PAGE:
All Vinyl, All Right: Our Guide to Mail-Order Records & More
“Vinyl is the real deal. I’ve always felt like until you buy the vinyl record, you don’t really own the album. And it’s not just me or a little pet thing or some kind of retro romantic thing from the past. It is still alive.” Jack White, we couldn’t agree more: vinyl is just better. And the rewards extend well beyond the superior sound quality. Any analog enthusiast will tell you that a large part of what makes vinyl so satisfying is the whole ritualistic experience of taking the record out, placing it on the turntable, moving the needle into the groove, and letting the warmth wash over you. Oh, sweet joy.
While New York is on shutdown, you can still do your part to keep the music alive at your favorite local record stores. Below, a few ideas for how you can show your support.
Other Music was the place to find the kind of music you’ll never hear on commercial radio. From 1995 to 2016, it’s where you’d go to dig for rare records, be introduced to new sounds by staff with an encyclopedic knowledge of every obscure genre out there, and hear bands on the verge—Animal Collective played early shows there as did Scottish post-rockers Mogwai.
When owners Chris Vanderloo and Josh Madell announced the store’s closing you could almost hear the collective sigh from the local music community. In an effort to preserve the spirit of the store that meant so much to so many people, filmmakers Puloma Basu and Robert Hatch-Miller documented the final weeks of Other Music, located in the East Village. Now, four years on, the documentary is available to stream through partnering record stores across the US with 50 percent of profits going towards helping independent stores during these trying times.
Head to Factory 25 to find out where you can stream the film and see why everyone from Interpol’s Daniel Kessler to TV on the Radio’s Tunde Adebimpe to Yeah Yeah Yeahs’ Brian Chase considered this place a home away from home.
Beggars Group, one of the world’s largest independent record label groups has created a comprehensive map of record stores across the globe with details for how you can shop from each during this time. It’s an ever-evolving map, so if you don’t see your local shop, reach out directly to find out if local pick-up or shipping is possible.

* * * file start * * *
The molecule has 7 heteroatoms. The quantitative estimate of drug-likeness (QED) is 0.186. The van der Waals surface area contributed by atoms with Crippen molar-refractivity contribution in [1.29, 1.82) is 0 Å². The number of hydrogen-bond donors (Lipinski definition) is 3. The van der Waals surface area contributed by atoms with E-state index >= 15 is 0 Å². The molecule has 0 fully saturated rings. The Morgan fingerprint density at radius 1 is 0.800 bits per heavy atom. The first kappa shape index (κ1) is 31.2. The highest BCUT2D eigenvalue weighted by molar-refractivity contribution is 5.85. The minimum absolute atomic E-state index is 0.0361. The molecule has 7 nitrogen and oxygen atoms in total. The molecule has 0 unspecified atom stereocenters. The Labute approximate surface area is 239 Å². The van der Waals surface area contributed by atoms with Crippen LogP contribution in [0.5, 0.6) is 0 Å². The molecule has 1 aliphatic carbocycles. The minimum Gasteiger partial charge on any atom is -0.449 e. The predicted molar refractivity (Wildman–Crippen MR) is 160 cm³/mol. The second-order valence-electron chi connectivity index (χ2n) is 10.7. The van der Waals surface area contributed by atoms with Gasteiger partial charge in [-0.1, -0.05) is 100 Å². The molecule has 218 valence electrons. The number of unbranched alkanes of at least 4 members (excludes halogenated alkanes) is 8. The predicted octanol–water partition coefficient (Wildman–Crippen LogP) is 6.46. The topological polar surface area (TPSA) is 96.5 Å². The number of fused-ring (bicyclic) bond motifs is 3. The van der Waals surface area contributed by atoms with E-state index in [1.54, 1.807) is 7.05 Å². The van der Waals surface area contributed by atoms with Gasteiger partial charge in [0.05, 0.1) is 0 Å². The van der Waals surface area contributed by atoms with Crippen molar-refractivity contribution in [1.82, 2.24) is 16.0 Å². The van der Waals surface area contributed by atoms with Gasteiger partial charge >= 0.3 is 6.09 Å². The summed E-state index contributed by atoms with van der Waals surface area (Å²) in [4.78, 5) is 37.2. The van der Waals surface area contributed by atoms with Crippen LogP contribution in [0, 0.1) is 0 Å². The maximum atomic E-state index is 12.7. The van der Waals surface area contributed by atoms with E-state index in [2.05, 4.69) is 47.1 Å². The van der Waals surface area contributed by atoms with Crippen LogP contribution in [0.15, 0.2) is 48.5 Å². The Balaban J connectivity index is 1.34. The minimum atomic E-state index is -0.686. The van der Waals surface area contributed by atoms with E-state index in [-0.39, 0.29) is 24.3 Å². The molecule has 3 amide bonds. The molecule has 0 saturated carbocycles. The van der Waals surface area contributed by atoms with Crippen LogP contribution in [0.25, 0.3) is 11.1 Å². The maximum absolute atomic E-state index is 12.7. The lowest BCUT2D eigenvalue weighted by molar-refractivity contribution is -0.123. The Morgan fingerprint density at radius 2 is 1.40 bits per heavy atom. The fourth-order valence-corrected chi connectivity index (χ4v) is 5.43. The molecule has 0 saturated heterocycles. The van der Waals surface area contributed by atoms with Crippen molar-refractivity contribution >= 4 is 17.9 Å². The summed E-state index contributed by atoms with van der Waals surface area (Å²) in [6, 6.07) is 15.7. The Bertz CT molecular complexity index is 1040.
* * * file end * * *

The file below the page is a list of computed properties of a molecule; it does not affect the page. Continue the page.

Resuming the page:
For ease of access, we’ve rounded up a few of our local go-tos offering mail-order records alongside commentary from DJ and purveyor of the world-famous New York Night Train dance party, Jonathan Toubin (you can read the full interview with Toubin–here).
Toubin says: “There’s a cool store that opened in the mall in Chinatown. It’s really well curated with a very small selection….There’s not a lot of stuff but everything [the owner] has is really tight; experimental.”
Toubin says: “They have a limited selection of really quality records. Someone like me can go in and find a cool record, something deeper than the usual find. They have some interesting stuff too for a generalist.”
Toubin says: “I’ve been going [to Academy Records] so long I can barely even remember when I first went there….I can find cool, rare soul and garage, and punk; cool 45s, reggae. For other people, they have some of the best LPs around. Academy is kind of a no-brainer. It’s a cool place, it’s a contemporary place but you can find deep things there. It’s fairly priced. It’s probably the best record store in New York at this point.
To get inspired for your next record store purchase, mark a spot on your calendar for 6pm, Thursday 22nd, April, to hear GrandLife president Tony Fant’s vinyl-only, 90s-themed DJ set on Instagram Live.
WORDS Edwina Hagon